11/29/2004 1:00AM

Rivalry splendid on the grass


INGLEWOOD, Calif. - In theory, they all had a shot. The ground was good. The weights were fair. And the starting gates all opened at the same time. But as far as the Hollywood Park Turf Festival was concerned, if your name wasn't Frankel, Bailey, or Pletcher, you were pretty much out of luck.

In what might turn out to be a budding franchise rivalry - one that only true racing nerds can love - national money-leaders Todd Pletcher and Bobby Frankel traded blows like scrappy middleweights over the holiday weekend until the ref finally stepped in to break it up.

Frankel landed first in the opening division of the Miesque Stakes on Friday with Louvain, an Irish daughter of Sinndar recently arrived from France. Pletcher, represented by assistant Michael "Whitey" McCarthy, countered in the second division with Paddy's Wish, also of Irish descent. Frankel ended Friday's debate by winning the Hollywood Turf Express with Cajun Beat, the Breeders' Cup Sprint winner of 2003 who seems to save his best for California.

On Saturday, the early returns from distant precincts favored Pletcher, who upset the $350,000 Cigar Mile at Aqueduct with Lion Tamer. Frankel let that result sink in, then bagged the $400,000 Citation Handicap with the unpronounceable Leroidesanimaux, better known as just plain "Leroy" around the barn. Unfazed, McCarthy unleashed Dubleo for team Pletcher to take Hollywood's Generous Stakes and win the day.

That left it up to the $500,000 Matriarch on a bright and chilly Sunday afternoon. Pletcher was on the Hollywood scene to saddle Ocean Drive, while Frankel and his right-hand man, Humberto Ascanio, dealt the Juddmonte fillies Intercontinental and Etoile Montante.

In truth, it wasn't really a fair fight, since Frankel has pretty much made a career of winning the Matriarch. Marking up the trainer's sixth in the last nine years, Intercontinental beat Etoile Montante by two lengths, drawing away, while the relentless Ticker Tape was a close third and Ocean Drive seventh.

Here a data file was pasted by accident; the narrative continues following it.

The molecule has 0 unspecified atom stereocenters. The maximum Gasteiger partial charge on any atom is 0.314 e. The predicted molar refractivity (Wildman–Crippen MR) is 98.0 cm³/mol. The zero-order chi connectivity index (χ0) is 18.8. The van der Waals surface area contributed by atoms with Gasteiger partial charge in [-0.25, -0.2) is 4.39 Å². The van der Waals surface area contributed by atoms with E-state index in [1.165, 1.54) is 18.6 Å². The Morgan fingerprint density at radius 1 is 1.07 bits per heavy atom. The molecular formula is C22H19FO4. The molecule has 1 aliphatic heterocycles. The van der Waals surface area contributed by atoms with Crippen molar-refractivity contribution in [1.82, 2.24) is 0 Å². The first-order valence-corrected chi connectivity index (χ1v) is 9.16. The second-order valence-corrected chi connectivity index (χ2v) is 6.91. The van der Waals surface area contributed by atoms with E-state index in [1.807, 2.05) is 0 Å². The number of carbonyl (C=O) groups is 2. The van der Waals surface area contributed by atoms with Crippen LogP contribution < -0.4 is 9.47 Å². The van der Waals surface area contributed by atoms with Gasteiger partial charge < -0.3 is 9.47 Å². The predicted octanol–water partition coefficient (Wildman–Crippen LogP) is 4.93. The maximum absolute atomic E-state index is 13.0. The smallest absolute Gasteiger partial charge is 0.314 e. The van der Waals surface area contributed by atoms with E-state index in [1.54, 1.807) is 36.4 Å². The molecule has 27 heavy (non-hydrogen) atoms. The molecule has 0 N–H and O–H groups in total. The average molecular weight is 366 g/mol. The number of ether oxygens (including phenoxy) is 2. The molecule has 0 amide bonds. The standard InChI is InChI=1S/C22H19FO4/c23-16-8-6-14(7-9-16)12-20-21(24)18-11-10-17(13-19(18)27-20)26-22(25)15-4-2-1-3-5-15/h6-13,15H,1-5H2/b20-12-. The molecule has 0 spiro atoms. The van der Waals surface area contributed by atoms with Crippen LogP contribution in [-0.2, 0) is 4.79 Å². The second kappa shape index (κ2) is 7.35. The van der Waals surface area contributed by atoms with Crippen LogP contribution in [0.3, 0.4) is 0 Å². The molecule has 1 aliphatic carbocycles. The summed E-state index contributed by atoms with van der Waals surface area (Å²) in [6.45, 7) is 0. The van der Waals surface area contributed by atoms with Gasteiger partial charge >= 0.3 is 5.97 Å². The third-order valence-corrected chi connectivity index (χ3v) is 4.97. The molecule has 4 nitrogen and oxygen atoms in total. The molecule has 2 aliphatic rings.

Pletcher entered the weekend a million dollars ahead in the standings. As of Monday morning, his lead was sliced in half - $17 million to $16.5 million - but there is still a month to run. Pletcher still has a high card to play in the Hollywood Futurity with Proud Accolade, while Frankel may have fired his last, best shots of the season.

Still, he got the one he wanted. As a daughter of the mare that already produced Banks Hill, Dansili, Cacique, and 2003 Matriarch winner Heat Haze, Intercontinental had more family pressure than a Kennedy. Frankel had circled the Matriarch a long time ago, when she came to the barn last fall bearing respectable French group form.

"No question a mile was her best distance," Frankel said. "The thing about her is, though, she pulls really hard. You've got to deal with that, get her covered and make her try to relax."

That was Jerry Bailey's job. Riding with a fresh surgical scar on the inside of his left wrist and another at the base of his thumb (souvenirs from his losing battle with a ladder), Bailey let Etoile Montante and Edgar Prado set the pace, moved up entering the far turn, and then pushed to the front with about a furlong to go. The toughest thing from there was striking the proper pose.

Last year, Bailey had the choice of riding either Heat Haze or Etoile Montante in the Matriarch and ended up on the wrong one. This time around, he was offered to jump from Intercontinental to the French star Denebola. Frankel, who was watching Intercontinental train like a bomb, waved a red flag.

"He made sure I didn't switch," Bailey said. "Bobby did me a favor by insisting I stay on this one."

Too bad Frankel wasn't around when Bailey climbed that ladder.

Bailey ended the Turf Festival with a flourish by winning the $500,000 Hollywood Derby aboard Good Reward, who was trained by neither Pletcher nor Frankel. Shug McGaughey, the newest Hall of Famer, sent the colt West, accompanied by assistant Graham Wolfram. They were hoping that Bailey could pick up where he left off in September of 2003, the day they collaborated for Good Reward's maiden win at Belmont.

"I couldn't remember him at all," Bailey said. "Graham told me it didn't matter, because he'd become a completely different colt. Turns out he's got gears, multiple moves, which is real handy at a mile and a quarter, because you can move up a spot at a time."

With 13 runners, the Hollywood Derby figured to offer trouble somewhere along the way, and did. The first turn played havoc with the back half of the field, then Good Reward, Imperialism, and Fast and Furious pinballed each other as they entered the stretch. At the finish, it was Good Reward by a half over Fast and Furious. The stewards ruled that the contact was "minimal and mutual."

"I could hear a lot of screaming, especially around the first turn," Bailey said. "I didn't know what was happening, but at least nobody was hitting me from behind. I've always said it's okay to look back . . . just don't stare."

* Apologies from this reporter to Stewart Elliott for getting his Meadowlands meet wrong. He didn't finish third, as written here, but won the title easily, which means a lot. If he can make it there, New York should be a breeze.